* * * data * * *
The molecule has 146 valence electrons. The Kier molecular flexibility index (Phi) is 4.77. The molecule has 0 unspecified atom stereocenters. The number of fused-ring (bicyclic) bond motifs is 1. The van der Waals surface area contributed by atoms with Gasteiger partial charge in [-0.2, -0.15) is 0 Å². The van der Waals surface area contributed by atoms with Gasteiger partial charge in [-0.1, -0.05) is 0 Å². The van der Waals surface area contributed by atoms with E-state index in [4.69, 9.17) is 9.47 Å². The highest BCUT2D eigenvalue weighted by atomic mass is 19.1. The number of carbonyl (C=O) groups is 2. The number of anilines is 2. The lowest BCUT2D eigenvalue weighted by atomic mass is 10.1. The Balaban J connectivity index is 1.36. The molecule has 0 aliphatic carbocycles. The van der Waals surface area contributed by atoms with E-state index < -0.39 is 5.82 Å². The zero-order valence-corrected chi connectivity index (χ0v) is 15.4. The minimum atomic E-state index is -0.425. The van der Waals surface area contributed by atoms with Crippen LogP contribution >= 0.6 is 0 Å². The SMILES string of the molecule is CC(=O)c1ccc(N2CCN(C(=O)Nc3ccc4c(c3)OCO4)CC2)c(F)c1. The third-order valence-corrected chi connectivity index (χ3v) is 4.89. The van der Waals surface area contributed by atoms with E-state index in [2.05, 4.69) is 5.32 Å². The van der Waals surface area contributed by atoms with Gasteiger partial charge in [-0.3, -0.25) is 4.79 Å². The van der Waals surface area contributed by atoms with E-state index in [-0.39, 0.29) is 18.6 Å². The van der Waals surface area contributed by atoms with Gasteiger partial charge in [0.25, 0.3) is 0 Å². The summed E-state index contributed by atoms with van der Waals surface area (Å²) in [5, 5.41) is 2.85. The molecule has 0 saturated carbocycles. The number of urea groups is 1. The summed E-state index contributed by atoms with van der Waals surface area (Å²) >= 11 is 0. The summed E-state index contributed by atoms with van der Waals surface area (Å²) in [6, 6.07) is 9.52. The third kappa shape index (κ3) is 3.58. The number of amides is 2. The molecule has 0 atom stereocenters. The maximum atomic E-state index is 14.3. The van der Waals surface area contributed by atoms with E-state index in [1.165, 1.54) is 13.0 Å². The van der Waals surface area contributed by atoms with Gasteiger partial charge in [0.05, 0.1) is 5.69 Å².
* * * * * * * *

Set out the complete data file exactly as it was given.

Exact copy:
The molecule has 146 valence electrons. The Kier molecular flexibility index (Phi) is 4.77. The molecule has 0 unspecified atom stereocenters. The number of fused-ring (bicyclic) bond motifs is 1. The van der Waals surface area contributed by atoms with Gasteiger partial charge in [-0.2, -0.15) is 0 Å². The van der Waals surface area contributed by atoms with Gasteiger partial charge in [-0.1, -0.05) is 0 Å². The van der Waals surface area contributed by atoms with E-state index in [4.69, 9.17) is 9.47 Å². The highest BCUT2D eigenvalue weighted by atomic mass is 19.1. The number of carbonyl (C=O) groups is 2. The number of anilines is 2. The lowest BCUT2D eigenvalue weighted by atomic mass is 10.1. The Balaban J connectivity index is 1.36. The molecule has 0 aliphatic carbocycles. The van der Waals surface area contributed by atoms with E-state index < -0.39 is 5.82 Å². The zero-order valence-corrected chi connectivity index (χ0v) is 15.4. The minimum atomic E-state index is -0.425. The van der Waals surface area contributed by atoms with Crippen LogP contribution >= 0.6 is 0 Å². The SMILES string of the molecule is CC(=O)c1ccc(N2CCN(C(=O)Nc3ccc4c(c3)OCO4)CC2)c(F)c1. The third-order valence-corrected chi connectivity index (χ3v) is 4.89. The van der Waals surface area contributed by atoms with E-state index in [2.05, 4.69) is 5.32 Å². The van der Waals surface area contributed by atoms with Gasteiger partial charge in [-0.3, -0.25) is 4.79 Å². The van der Waals surface area contributed by atoms with E-state index in [-0.39, 0.29) is 18.6 Å². The van der Waals surface area contributed by atoms with Gasteiger partial charge in [0.25, 0.3) is 0 Å². The summed E-state index contributed by atoms with van der Waals surface area (Å²) in [5, 5.41) is 2.85. The molecule has 0 saturated carbocycles. The number of urea groups is 1. The summed E-state index contributed by atoms with van der Waals surface area (Å²) >= 11 is 0. The summed E-state index contributed by atoms with van der Waals surface area (Å²) in [6, 6.07) is 9.52. The third kappa shape index (κ3) is 3.58. The number of amides is 2. The molecule has 0 atom stereocenters. The maximum atomic E-state index is 14.3. The van der Waals surface area contributed by atoms with E-state index in [1.165, 1.54) is 13.0 Å². The van der Waals surface area contributed by atoms with Gasteiger partial charge in [0.05, 0.1) is 5.69 Å².